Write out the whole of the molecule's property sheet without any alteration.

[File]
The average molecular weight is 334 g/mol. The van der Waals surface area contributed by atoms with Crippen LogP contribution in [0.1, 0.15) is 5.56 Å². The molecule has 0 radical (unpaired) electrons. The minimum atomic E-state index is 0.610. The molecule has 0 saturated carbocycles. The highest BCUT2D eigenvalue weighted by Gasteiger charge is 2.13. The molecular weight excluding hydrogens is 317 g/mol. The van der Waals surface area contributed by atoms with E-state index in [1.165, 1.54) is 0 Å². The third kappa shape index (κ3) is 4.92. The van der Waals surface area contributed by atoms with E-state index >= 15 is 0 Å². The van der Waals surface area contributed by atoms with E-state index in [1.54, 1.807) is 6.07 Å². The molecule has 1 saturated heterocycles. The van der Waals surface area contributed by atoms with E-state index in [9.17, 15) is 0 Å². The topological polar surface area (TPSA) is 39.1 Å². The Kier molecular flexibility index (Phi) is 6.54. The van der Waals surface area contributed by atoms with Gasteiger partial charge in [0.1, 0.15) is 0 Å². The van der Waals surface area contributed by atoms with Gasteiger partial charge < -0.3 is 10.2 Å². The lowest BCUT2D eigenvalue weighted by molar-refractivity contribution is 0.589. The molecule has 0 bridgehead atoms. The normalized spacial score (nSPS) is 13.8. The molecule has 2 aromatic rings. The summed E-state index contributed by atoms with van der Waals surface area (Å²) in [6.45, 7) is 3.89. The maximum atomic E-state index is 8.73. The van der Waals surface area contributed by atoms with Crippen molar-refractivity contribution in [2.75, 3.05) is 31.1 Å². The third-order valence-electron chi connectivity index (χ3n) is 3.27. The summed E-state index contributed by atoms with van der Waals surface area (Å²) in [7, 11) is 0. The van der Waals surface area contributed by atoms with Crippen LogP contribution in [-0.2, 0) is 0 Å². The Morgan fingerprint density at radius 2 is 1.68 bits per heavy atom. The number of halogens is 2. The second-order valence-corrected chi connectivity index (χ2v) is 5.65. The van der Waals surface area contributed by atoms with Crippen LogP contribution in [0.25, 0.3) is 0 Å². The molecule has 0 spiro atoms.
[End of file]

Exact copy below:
The average molecular weight is 334 g/mol. The van der Waals surface area contributed by atoms with Crippen LogP contribution in [0.1, 0.15) is 5.56 Å². The molecule has 0 radical (unpaired) electrons. The minimum atomic E-state index is 0.610. The molecule has 0 saturated carbocycles. The highest BCUT2D eigenvalue weighted by Gasteiger charge is 2.13. The molecular weight excluding hydrogens is 317 g/mol. The van der Waals surface area contributed by atoms with E-state index in [1.165, 1.54) is 0 Å². The third kappa shape index (κ3) is 4.92. The van der Waals surface area contributed by atoms with E-state index >= 15 is 0 Å². The van der Waals surface area contributed by atoms with E-state index in [1.54, 1.807) is 6.07 Å². The molecule has 1 saturated heterocycles. The van der Waals surface area contributed by atoms with E-state index in [9.17, 15) is 0 Å². The topological polar surface area (TPSA) is 39.1 Å². The Kier molecular flexibility index (Phi) is 6.54. The van der Waals surface area contributed by atoms with Gasteiger partial charge in [0.1, 0.15) is 0 Å². The van der Waals surface area contributed by atoms with Gasteiger partial charge < -0.3 is 10.2 Å². The lowest BCUT2D eigenvalue weighted by molar-refractivity contribution is 0.589. The molecule has 0 bridgehead atoms. The normalized spacial score (nSPS) is 13.8. The molecule has 2 aromatic rings. The summed E-state index contributed by atoms with van der Waals surface area (Å²) in [6.45, 7) is 3.89. The maximum atomic E-state index is 8.73. The van der Waals surface area contributed by atoms with Crippen molar-refractivity contribution in [2.75, 3.05) is 31.1 Å². The third-order valence-electron chi connectivity index (χ3n) is 3.27. The summed E-state index contributed by atoms with van der Waals surface area (Å²) in [7, 11) is 0. The van der Waals surface area contributed by atoms with Crippen LogP contribution in [-0.2, 0) is 0 Å². The Morgan fingerprint density at radius 2 is 1.68 bits per heavy atom. The number of halogens is 2. The second-order valence-corrected chi connectivity index (χ2v) is 5.65. The van der Waals surface area contributed by atoms with Crippen LogP contribution in [0.25, 0.3) is 0 Å². The molecule has 0 spiro atoms.